42 Star Island Property Denied Historic Designation
The Miami Beach City Commission removed a major stumbling to demolition of the property on 42 Star Island Drive by voting against its historical significance.
In a contentious decision that drew gasps from the audience today, Miami Beach City Commission took a major stumbling block away from the controversial demolition of the property on 42 Star Island Drive, a historic Mediterranean Revival mansion that its owners want to raze.
Preservationists who want to keep owners Leonard and Lisa Hochstein from dissembling Walter DeGarmo's 1925 work asked the city to consider designating the home a landmark. It's the latest step in a fight to save the home, which included an appeal of the Hochsteins' construction plans approved by the Miami Beach Design Review Board.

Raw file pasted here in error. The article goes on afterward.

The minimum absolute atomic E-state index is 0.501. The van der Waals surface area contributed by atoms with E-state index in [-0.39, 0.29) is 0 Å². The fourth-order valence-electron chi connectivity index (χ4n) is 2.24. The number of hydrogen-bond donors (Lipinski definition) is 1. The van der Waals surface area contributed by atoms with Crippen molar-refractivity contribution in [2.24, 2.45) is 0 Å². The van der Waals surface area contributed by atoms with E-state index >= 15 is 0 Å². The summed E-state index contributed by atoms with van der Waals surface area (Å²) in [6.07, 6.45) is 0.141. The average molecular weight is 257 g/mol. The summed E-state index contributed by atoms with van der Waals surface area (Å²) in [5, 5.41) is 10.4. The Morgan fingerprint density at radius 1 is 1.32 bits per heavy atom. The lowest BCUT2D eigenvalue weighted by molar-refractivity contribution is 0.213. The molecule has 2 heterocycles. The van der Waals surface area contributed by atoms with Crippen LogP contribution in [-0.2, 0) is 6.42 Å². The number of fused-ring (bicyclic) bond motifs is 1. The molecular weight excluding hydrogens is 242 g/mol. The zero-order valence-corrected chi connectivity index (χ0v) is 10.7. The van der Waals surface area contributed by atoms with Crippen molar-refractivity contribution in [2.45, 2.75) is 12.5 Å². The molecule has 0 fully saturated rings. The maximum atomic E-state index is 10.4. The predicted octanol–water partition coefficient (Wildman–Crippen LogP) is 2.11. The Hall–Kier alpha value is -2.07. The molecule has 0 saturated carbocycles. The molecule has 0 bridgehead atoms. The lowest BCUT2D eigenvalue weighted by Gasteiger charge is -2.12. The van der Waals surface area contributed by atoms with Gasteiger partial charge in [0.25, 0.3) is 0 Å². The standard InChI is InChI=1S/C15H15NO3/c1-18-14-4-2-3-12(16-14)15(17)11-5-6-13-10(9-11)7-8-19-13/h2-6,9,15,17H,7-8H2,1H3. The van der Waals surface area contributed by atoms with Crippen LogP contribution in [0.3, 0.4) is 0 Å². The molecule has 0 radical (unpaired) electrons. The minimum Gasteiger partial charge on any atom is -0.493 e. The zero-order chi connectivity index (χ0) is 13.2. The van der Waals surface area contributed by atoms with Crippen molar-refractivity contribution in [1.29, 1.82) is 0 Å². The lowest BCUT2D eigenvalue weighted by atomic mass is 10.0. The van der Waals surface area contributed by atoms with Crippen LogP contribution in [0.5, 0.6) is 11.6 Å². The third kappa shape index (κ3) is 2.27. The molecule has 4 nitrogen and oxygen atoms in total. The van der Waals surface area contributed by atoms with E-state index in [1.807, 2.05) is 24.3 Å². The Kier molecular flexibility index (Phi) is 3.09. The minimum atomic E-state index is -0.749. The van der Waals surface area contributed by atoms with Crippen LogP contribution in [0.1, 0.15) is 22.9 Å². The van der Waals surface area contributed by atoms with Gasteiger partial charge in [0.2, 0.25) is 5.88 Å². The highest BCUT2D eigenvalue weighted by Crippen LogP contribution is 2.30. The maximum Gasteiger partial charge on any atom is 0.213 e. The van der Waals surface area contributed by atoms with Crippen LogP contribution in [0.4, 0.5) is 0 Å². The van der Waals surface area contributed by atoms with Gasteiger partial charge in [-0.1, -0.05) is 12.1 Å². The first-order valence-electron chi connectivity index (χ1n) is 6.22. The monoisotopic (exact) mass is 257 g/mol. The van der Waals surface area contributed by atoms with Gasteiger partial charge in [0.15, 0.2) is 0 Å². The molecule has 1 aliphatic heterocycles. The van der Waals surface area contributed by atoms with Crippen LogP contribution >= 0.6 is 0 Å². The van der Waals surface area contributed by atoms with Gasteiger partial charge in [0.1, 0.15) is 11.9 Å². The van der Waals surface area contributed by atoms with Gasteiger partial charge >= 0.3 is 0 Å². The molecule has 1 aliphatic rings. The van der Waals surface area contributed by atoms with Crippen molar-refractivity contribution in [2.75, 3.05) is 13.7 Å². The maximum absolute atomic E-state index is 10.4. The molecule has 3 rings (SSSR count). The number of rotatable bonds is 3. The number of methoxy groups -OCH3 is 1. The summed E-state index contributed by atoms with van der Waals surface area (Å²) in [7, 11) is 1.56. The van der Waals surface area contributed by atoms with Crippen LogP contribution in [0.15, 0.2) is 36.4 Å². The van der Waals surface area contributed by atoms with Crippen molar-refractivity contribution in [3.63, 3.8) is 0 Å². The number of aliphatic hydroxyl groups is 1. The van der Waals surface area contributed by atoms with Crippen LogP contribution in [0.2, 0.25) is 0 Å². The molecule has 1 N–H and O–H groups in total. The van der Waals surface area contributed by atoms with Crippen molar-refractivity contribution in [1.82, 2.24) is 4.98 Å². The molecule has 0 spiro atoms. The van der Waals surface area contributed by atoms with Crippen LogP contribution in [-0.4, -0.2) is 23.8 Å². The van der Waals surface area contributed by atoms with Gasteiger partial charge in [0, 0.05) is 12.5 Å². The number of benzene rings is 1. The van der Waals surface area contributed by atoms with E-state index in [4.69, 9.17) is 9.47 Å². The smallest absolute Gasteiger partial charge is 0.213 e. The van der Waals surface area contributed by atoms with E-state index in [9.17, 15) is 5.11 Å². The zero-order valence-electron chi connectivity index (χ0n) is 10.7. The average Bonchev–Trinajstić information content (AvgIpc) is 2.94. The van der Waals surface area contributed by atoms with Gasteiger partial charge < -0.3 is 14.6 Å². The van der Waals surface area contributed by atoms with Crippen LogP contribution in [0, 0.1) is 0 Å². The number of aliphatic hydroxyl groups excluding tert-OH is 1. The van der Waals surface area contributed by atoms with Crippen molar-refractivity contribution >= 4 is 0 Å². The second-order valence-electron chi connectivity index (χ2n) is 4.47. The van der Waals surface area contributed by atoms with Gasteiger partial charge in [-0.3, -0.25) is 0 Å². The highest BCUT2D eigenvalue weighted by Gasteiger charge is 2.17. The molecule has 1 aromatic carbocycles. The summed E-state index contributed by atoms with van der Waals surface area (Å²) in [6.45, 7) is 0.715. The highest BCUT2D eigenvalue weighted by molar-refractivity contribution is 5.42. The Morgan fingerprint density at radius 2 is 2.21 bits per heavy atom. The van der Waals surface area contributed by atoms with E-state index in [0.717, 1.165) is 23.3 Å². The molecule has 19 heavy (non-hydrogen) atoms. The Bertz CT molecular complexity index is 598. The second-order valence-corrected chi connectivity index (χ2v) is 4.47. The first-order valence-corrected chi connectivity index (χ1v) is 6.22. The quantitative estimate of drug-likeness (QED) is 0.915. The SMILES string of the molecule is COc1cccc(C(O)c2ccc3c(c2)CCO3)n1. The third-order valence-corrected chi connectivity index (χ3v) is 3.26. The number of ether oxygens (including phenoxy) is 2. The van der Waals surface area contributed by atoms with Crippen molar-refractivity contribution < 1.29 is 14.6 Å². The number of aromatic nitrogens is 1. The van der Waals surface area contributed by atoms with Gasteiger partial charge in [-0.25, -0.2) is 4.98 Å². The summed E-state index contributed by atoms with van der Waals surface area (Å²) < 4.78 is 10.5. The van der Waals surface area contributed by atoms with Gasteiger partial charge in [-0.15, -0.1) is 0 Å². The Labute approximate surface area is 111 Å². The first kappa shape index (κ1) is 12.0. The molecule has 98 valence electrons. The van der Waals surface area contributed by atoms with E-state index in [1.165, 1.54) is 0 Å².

The white mansion framed by palm trees is familiar to drivers on MacArthur Causeway.
In a unanimous vote, the city commission and new Mayor Phillip Levine voted to approve the planning staff's suggestion that the building is not historically significant.
Acting planning director Thomas Mooney told the commissioners that technical factors mitigated against a historic designation. For example, the current structure is four feet below flood level.
"I think it's important for the commission to retain the flexibility to designate a home as historically significant over a homeowner's wish in case of an extraordinary case of architectural, social or historical significant," Mooney noted. "An example would be Carl Fisher's first home."
Drawing guffaws from the small crowd inside commission chambers, Mooney said, "This home … doesn't rise to that level."